Will putting meals’ calorie counts on menu make you eat more healthily? Half of diners are likely to order more nutritious dishes when restaurants are forced to introduce the measure this week, study suggests
- Diners likely to order healthier food when restaurants put calories on menu
- The new rules from this week apply to cafes, restaurants and takeaways
- It is part of a wider strategy to cut obesity and promote healthy eating
More than half of diners are likely to order healthier food when restaurants are forced to put calories on their menus from this week, a study suggests.
Some 57 per cent said the new nutritional information is likely to influence their choices but only 21 per cent believe it will help combat the nation’s obesity crisis.
The new rules require cafes, restaurants and takeaways run by firms with more than 250 employees to put calories on their menus from Wednesday.
It is part of a wider Government strategy to cut obesity and promote healthy eating.
More than half of diners are likely to order healthier food when restaurants are forced to put calories on their menus from this week, a study suggests (File image)
Conditions related to being overweight or obese across the UK cost the NHS an estimated £6.1billion each year.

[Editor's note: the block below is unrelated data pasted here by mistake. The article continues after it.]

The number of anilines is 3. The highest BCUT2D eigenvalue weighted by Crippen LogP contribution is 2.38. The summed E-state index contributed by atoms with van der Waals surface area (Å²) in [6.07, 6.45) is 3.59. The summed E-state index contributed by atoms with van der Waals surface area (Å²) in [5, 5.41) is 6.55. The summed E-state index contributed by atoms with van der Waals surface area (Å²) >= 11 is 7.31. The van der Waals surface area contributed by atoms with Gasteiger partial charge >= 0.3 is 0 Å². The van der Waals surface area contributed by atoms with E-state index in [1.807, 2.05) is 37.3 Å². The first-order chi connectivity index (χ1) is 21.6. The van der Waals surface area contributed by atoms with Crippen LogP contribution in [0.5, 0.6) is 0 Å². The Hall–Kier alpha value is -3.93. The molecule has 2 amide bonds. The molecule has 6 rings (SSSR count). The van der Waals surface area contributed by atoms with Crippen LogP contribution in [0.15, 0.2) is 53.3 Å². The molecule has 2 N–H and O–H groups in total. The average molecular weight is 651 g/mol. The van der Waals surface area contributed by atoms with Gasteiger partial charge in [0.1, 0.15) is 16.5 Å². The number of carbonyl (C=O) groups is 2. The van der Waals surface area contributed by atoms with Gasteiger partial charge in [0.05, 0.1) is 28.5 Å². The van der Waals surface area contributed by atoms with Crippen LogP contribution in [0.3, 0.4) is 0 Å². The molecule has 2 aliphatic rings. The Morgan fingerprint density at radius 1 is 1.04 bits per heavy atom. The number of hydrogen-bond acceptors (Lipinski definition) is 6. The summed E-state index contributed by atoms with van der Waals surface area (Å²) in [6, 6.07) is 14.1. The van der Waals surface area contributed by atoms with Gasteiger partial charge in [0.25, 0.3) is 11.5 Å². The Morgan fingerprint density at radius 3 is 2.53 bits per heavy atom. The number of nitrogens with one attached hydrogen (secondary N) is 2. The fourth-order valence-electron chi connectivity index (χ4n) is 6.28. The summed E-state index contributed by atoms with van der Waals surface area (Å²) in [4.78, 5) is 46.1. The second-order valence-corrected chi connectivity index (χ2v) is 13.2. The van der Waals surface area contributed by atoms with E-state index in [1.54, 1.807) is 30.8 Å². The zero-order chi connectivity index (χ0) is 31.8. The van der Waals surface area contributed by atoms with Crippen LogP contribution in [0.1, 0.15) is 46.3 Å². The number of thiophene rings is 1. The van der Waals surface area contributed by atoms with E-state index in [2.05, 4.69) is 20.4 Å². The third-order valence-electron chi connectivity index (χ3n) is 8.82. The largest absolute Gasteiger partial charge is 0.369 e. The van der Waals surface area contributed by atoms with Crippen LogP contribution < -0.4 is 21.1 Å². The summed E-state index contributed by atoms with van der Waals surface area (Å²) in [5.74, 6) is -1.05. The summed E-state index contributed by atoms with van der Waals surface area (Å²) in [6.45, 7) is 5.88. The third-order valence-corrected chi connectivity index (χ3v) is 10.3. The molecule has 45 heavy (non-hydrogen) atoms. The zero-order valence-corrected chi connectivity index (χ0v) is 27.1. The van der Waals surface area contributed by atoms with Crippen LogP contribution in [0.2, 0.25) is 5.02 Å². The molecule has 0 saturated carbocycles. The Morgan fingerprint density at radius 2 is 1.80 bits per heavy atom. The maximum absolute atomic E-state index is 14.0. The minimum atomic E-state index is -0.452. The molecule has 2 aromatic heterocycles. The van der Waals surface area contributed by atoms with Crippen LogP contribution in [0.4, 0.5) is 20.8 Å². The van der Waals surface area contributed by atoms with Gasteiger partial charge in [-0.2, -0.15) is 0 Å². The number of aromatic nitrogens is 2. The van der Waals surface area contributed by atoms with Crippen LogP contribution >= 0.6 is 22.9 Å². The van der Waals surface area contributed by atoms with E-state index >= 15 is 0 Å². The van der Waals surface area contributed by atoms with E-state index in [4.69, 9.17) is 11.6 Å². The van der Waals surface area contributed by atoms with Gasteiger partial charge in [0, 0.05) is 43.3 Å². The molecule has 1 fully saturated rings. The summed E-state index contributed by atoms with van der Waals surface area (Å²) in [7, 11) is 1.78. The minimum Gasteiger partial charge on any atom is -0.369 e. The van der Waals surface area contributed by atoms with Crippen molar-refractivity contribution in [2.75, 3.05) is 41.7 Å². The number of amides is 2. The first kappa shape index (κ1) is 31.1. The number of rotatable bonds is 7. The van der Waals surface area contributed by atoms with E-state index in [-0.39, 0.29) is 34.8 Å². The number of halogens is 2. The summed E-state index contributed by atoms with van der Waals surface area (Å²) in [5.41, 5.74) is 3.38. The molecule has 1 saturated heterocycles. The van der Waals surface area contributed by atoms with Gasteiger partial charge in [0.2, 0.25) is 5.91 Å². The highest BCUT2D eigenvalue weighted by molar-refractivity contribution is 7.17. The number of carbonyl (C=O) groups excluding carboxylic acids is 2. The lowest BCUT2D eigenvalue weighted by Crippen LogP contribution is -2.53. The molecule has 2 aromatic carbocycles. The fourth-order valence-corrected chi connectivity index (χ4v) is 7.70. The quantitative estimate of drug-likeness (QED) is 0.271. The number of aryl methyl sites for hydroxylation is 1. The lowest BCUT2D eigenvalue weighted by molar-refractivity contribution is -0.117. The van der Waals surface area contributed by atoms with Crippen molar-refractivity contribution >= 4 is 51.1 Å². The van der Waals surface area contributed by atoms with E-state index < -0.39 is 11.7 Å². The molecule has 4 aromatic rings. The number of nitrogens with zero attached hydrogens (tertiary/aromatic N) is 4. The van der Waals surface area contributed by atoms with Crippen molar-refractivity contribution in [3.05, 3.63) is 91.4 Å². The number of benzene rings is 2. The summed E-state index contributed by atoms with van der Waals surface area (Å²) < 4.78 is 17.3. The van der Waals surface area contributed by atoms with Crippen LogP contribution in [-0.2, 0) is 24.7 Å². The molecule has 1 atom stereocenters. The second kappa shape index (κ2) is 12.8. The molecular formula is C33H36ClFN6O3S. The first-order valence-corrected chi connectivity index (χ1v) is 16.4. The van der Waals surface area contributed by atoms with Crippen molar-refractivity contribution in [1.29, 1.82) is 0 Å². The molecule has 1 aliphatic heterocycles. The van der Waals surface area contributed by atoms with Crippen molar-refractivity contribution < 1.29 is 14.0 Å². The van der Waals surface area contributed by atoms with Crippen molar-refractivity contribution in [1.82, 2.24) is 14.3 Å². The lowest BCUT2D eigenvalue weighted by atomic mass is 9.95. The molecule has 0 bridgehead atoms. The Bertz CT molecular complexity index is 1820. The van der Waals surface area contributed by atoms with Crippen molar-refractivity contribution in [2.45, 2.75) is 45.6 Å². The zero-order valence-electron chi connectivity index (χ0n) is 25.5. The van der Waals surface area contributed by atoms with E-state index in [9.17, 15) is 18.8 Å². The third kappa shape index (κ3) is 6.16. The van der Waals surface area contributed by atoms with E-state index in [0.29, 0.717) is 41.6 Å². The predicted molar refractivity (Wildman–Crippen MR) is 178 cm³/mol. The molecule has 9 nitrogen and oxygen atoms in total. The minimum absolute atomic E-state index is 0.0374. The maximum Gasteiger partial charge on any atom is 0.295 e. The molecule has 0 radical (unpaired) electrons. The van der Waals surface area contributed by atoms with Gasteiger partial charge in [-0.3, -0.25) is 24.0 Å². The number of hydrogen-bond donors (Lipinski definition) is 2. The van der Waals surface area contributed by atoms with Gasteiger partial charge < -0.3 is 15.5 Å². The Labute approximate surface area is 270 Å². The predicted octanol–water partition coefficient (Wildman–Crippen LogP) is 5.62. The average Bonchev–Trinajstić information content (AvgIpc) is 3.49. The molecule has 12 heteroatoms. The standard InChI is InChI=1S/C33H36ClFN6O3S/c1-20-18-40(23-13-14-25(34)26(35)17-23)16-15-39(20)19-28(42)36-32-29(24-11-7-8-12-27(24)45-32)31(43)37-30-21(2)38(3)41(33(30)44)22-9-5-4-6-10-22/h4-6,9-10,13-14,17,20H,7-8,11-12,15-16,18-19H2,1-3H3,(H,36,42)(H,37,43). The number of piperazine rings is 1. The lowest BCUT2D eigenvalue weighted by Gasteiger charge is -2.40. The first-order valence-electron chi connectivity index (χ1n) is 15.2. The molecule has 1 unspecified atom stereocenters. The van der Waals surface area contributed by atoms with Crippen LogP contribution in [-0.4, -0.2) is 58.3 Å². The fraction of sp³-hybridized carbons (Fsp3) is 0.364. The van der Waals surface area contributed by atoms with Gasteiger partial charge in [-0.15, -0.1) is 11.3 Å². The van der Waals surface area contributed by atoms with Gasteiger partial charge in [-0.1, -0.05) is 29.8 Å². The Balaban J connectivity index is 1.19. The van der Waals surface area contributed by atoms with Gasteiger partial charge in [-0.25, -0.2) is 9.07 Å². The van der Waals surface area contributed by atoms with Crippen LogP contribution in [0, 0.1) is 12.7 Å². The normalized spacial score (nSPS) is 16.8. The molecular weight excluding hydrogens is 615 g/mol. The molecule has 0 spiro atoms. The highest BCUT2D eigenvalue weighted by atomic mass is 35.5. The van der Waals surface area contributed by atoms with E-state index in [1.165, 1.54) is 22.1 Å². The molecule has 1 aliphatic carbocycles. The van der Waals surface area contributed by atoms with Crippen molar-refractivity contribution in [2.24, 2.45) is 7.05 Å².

Almost two-thirds (63 per cent) of adults in England are overweight or obese and one in three children leaves primary school too fat.
Vita Mojo, whose technology powers ordering systems for over 90 UK restaurant brands including Leon and Nando’s, polled 1,000 adults about the changes. It found 48 per cent already track or have an awareness of their calorie intake, with women and younger people more likely to do so.
However, campaigners at Beat, which supports people with eating disorders, warns the policy risks causing ‘great distress’ to those affected. The charity says focusing on weight, rather than health, is counter-productive.
Thomasina Miers, the former MasterChef winner and co-founder of Wahaca, the Mexican restaurant chain, described calorie counting as a ‘blunt tool for assessing goodness in food’.
She added: ‘I would love to see more emphasis on how food is grown, what chemicals were used and whether whole, fibre-rich ingredients were used.’
Almost two-thirds (63 per cent) of adults in England are overweight or obese and one in three children leaves primary school too fat (File image)
But Hugo Engel, from Leon, said: ‘In the future, we see calorie and allergen labeling being just as important as being transparent about the environmental impact of our menu.’
Official guidance to businesses on the new rules says: ‘In addition to helping consumers make healthier decisions, calorie labeling aims to encourage businesses to reformulate the food and drink they offer and provide lower calorie options.’
Stefan Catoiu, co-founder of Vita Mojo, said: ‘Our research shows consumers want to know more about what they eat as well as where the food comes from.
‘This is only going to increase, with younger generations taking even more interest.’